It seems that Riek Machar's claims of ethnic cleansing are accurate, and more and more calls for intervention and humanitarian aid are being made. Princeton Lyman, the US envoy to Sudan, warned last week that half a million people in South Kordofan and Blue Nile province in Sudan will face an emergency bordering on famine by March if international aid organizations are not allowed in. He also called on the UN Security Council to intervene. The government of Sudan, in another classic denial, says that these areas are too dangerous for NGO's to operate in. In what may be the most stunning foretelling of Sudan's brutal campaign against the black African peoples that are still residing in the North, the Satellite Sentinel Project , the brainchild of Hollywood star George Clooney and John Prendergast which uses satellite technology to observe the border of South Sudan, released a report this week that shows that the Sudanese army may be preparing for a final assault on the Nuba people remaining in the province of South Kordofan. Their satellites show that the Sudanese Air Forces (SAF) have cut off all the main evacuation routes for people wishing to flee the Kauda valley where 200,000 Nuba still remain. These 200,000 people are currently cut off from all humanitarian aid. It appears from the satellite images that the SAF is only a few weeks away from being ready to launch an all-out assault on this valley. They have encircled this population, and broader images showed that the army is building roads into the area for their equipment and lengthening the closest airstrip, presumably to allow it to accomodate bomber planes. In fact, the governor of South Kordofan, Ahmed Haroun, who has been indicted by the International Criminal Court for crimes committed in Darfur, stated last October that "These road construction projects will be the weapon for defeating the enemies."

What makes these reports even more chilling is the fact that the Satellite Sentinel Project noticed the same sort of buildup and road construction taking place last March around the disputed territory of Abyei. They issued warnings up to 6 weeks in advance, but those warnings went unheeded, and the Sudanese army overtook the district in May and displaced over 100, 000 black Africans, as was mentioned earlier. These warnings cannot go unheeded again. This technology is unheard of in this part of the world,  and so crucial to the protection of South Sudan, but it is only effective if  the warnings are taken seriously. The writers of the SSP report pleaded that "the community of nations must not again fail to act while some 200,000 Nuba civilian lives are in danger."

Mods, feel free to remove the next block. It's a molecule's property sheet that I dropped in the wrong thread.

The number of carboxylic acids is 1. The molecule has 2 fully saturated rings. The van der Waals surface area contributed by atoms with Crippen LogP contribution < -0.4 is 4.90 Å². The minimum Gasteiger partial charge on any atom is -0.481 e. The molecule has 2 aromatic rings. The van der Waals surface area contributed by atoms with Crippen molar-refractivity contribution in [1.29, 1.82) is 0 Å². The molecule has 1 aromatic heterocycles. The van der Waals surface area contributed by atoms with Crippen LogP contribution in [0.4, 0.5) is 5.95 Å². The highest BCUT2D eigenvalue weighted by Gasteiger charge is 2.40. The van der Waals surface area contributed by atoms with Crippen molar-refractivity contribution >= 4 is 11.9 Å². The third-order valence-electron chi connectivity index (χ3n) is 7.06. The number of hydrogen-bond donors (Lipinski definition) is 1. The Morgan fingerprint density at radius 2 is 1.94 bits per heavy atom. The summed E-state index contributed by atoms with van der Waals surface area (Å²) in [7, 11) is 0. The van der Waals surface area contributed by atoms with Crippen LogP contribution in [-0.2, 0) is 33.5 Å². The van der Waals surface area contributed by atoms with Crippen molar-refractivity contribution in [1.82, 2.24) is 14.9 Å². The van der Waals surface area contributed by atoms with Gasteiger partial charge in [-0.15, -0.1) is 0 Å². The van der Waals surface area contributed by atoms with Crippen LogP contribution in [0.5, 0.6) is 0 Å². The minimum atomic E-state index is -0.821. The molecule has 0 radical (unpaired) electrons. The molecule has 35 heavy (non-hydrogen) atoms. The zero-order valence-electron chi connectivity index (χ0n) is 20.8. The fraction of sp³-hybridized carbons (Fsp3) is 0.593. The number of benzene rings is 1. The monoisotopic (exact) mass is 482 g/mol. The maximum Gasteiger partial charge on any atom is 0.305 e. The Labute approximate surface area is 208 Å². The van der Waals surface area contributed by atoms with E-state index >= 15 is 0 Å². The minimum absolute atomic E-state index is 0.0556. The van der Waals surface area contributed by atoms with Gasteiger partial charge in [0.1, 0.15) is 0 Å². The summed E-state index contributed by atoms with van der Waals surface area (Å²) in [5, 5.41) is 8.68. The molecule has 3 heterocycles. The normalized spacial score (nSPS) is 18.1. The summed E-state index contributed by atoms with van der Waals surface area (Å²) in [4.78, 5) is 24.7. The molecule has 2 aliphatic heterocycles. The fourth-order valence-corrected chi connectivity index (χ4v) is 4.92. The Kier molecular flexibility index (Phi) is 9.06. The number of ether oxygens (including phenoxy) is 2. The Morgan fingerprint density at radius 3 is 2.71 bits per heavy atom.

On Thursday, January 26th, the government of Sudan announced that all Southerners who remained in Sudan would be treated as foreigners. Yet, the military of Sudan is blocking the escape routes and building up their presence around the areas where Southerners are concentrated. All the signs point to the building up of a genocide. This is very serious, and anyone who cares about human rights should condemn what the nation of Sudan is doing and be gravely concerned about the status of the Southerners trying to return to their homeland. The world needs to pay attention to what is happening and call on international leaders to take action to prevent another genocide. And the international powers and members of the UN Security Council, those with the power to exert protection, need to take seriously the plight of South Sudan.  The world's newest nation and its people need to be given every opportunity to succeed.